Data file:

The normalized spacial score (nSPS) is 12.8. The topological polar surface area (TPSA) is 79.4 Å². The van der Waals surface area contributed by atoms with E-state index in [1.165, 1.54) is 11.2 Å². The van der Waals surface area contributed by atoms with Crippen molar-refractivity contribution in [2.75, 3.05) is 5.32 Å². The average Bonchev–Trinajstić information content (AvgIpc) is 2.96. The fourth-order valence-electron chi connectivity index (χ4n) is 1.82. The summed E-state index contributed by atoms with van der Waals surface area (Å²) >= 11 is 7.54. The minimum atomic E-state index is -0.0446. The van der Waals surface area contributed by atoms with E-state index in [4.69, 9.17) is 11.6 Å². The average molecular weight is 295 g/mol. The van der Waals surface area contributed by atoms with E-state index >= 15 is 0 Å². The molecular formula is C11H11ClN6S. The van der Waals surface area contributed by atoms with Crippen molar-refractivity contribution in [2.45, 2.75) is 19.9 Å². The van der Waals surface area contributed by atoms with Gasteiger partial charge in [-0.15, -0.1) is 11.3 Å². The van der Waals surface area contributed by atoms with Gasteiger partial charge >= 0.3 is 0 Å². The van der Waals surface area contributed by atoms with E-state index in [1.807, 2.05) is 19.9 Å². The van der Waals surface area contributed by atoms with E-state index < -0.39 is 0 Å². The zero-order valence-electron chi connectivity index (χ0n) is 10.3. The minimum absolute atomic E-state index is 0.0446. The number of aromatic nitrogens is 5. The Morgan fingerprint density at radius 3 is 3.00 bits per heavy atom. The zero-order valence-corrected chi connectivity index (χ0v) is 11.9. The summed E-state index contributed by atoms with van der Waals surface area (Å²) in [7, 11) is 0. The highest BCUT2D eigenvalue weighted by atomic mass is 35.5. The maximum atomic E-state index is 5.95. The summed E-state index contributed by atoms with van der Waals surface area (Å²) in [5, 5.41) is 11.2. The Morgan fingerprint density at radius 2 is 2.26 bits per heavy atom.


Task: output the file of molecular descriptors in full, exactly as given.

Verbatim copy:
The normalized spacial score (nSPS) is 12.8. The topological polar surface area (TPSA) is 79.4 Å². The van der Waals surface area contributed by atoms with E-state index in [1.165, 1.54) is 11.2 Å². The van der Waals surface area contributed by atoms with Crippen molar-refractivity contribution in [2.75, 3.05) is 5.32 Å². The average Bonchev–Trinajstić information content (AvgIpc) is 2.96. The fourth-order valence-electron chi connectivity index (χ4n) is 1.82. The summed E-state index contributed by atoms with van der Waals surface area (Å²) >= 11 is 7.54. The minimum atomic E-state index is -0.0446. The van der Waals surface area contributed by atoms with E-state index in [4.69, 9.17) is 11.6 Å². The average molecular weight is 295 g/mol. The van der Waals surface area contributed by atoms with E-state index >= 15 is 0 Å². The molecular formula is C11H11ClN6S. The van der Waals surface area contributed by atoms with Crippen molar-refractivity contribution in [2.45, 2.75) is 19.9 Å². The van der Waals surface area contributed by atoms with Gasteiger partial charge in [-0.15, -0.1) is 11.3 Å². The van der Waals surface area contributed by atoms with Gasteiger partial charge >= 0.3 is 0 Å². The van der Waals surface area contributed by atoms with E-state index in [1.807, 2.05) is 19.9 Å². The van der Waals surface area contributed by atoms with E-state index < -0.39 is 0 Å². The zero-order valence-electron chi connectivity index (χ0n) is 10.3. The minimum absolute atomic E-state index is 0.0446. The number of aromatic nitrogens is 5. The Morgan fingerprint density at radius 3 is 3.00 bits per heavy atom. The zero-order valence-corrected chi connectivity index (χ0v) is 11.9. The summed E-state index contributed by atoms with van der Waals surface area (Å²) in [7, 11) is 0. The highest BCUT2D eigenvalue weighted by atomic mass is 35.5. The maximum atomic E-state index is 5.95. The summed E-state index contributed by atoms with van der Waals surface area (Å²) in [5, 5.41) is 11.2. The Morgan fingerprint density at radius 2 is 2.26 bits per heavy atom.